Ask the AFC Guru: Patricia Kordesch—A European Perspective

Ask the AFC Guru: Patricia Kordesch—A European Perspective

Our latest anti-financial crime (AFC) guru, Patricia Kordesch, CAMS, has three decades of experience in the areas of governance, risk management, control frameworks and internal audit, with a focus on anti-money laundering (AML) and change management. She held leadership positions in Europe, APAC and the U.S. across a global financial institution as well as global designated non-financial businesses and professions (hospitality and retail). Kordesch is currently associated with the German Financial Intelligence Unit (FIU), where she has been leading operational analyses and international cooperation. She has been actively engaged in the Egmont Group of FIUs as regional representative of the European Union (EU)-based FIUs and as project lead. She has contributed to EU Commission projects on beneficial ownership and correspondent banking.

Question 1: How can the new AML package overcome the limitations of directives that vary with legal frameworks based on the sovereignty of each member state?

Patricia Kordesch (PK): In the past, EU directives, which constitute a legislative act defining an objective that each EU member state will need to transpose into their own legislation, led to the unwanted consequence of diverging approaches, varying standards or delayed implementation across the EU.

In response, the proposal to overhaul and strengthen the EU AML/counter-terrorist financing (CTF) rules has been aiming at closing loopholes and creating a much more consistent framework.

The so-called AML package, adopted by the EU Parliament on April 24, 2024, comprises the Sixth AML Directive, and “regulations,” which are binding legislative acts that are directly applicable across the EU.

The new AML regulation covers key elements, such as customer due diligence (CDD), beneficial ownership, new groups of obliged entities, suspicious transaction report/suspicious activity report submissions, cash transactions and targeted financial sanctions. The related rules from 2027 onwards will be applied in a consistent approach across member states, creating a level playing field in order to prevent regulatory arbitrage and to close loopholes.

Furthermore, the AML Authority (AMLA) Regulation establishing the AMLA will pave the way toward a harmonized, integrated supervisory process. As an independent authority, AMLA will monitor, coordinate and support the implementation of the new regulations across the EU, including the coordination of risk assessments.

Question 2: In your opinion, has the new EU politically exposed person (PEP) list created more problems than solutions when it comes to identifying PEPs across member states?

PK: The concept of a PEP as a person in a prominent public function is well established, yet the interpretation of the PEP status differs across member states. Thus, the new EU PEP list is a logical step to harmonize rules across member states. It provides obliged entities in all member states with a consistent set of criteria.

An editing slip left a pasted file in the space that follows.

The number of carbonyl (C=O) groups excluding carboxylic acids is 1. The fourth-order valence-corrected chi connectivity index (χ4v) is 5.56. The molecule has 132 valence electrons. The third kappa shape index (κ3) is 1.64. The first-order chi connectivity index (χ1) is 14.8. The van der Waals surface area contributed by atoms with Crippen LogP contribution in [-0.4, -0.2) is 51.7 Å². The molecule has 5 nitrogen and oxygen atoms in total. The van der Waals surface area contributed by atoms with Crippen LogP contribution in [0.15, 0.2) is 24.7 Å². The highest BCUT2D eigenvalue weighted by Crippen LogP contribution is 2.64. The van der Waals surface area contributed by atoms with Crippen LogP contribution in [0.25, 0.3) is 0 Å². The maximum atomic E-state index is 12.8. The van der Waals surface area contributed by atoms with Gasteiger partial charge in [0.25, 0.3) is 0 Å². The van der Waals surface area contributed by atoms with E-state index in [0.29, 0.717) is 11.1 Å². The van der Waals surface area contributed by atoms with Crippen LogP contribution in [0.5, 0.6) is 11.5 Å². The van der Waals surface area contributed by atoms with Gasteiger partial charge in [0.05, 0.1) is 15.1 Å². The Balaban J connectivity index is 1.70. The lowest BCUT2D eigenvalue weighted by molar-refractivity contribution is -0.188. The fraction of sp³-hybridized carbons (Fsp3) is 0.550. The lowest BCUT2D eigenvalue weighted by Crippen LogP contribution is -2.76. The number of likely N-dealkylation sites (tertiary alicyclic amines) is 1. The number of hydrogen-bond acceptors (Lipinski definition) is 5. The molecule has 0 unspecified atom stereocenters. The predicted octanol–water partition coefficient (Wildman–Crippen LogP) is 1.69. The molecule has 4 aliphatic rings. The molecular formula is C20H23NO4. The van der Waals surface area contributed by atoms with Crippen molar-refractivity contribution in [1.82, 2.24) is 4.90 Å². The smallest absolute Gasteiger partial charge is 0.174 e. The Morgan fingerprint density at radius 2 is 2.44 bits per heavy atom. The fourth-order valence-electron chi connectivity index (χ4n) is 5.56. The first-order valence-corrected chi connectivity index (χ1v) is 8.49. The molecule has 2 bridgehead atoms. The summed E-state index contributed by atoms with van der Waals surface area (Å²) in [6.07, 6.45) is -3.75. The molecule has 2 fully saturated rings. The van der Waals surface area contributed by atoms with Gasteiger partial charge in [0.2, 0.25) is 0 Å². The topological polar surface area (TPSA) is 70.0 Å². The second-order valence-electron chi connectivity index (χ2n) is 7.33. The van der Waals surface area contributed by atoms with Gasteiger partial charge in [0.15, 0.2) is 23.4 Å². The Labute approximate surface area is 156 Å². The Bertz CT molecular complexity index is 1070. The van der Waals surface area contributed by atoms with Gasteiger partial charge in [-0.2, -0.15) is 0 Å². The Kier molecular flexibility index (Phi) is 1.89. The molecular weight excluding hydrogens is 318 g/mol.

The list is complex, very broad and very detailed. It comprises all members of the executive, legislative and judicial branches at the EU level, on the member state level and comparable persons in third countries. It ranges across all levels, from head of state and member of the Supreme Court to actors on the community level and includes decision-makers in publicly controlled entities, family members and close associates of PEPs.

In my opinion, the list will have consequences for all stakeholders. It could be expected that the number of PEPs across member states would increase. Obliged entities would need to align internal procedures and revisit their current client portfolio to adjust client classifications as needed. At the start, if in doubt, a client will be classified as a PEP. The provisions for close associates can only be complied with once entries in national beneficial ownership registers are accurate and complete. The industry will need to develop a common understanding of various details, among them the PEP status in publicly controlled entities.

While both principle-based and rules-based regulation have pros and cons, this new list is a valid, yet complex starting point on the way toward PEP consistency.

Question 3: What recommendations do you have for retraining staff on best CDD practices?

PK: Any CDD training program should be tailored to the target group, whether new employees or retraining of staff, whether agents or distributors, with focus on the following: Awareness of the “why” of CDD is of utmost importance to achieve the expected quality outcome. CDD is not just a tick-box approach to fulfill a regulatory requirement or avoid a fine. CDD means business risk and regulatory risk. Each staff member has to translate this understanding into daily operations.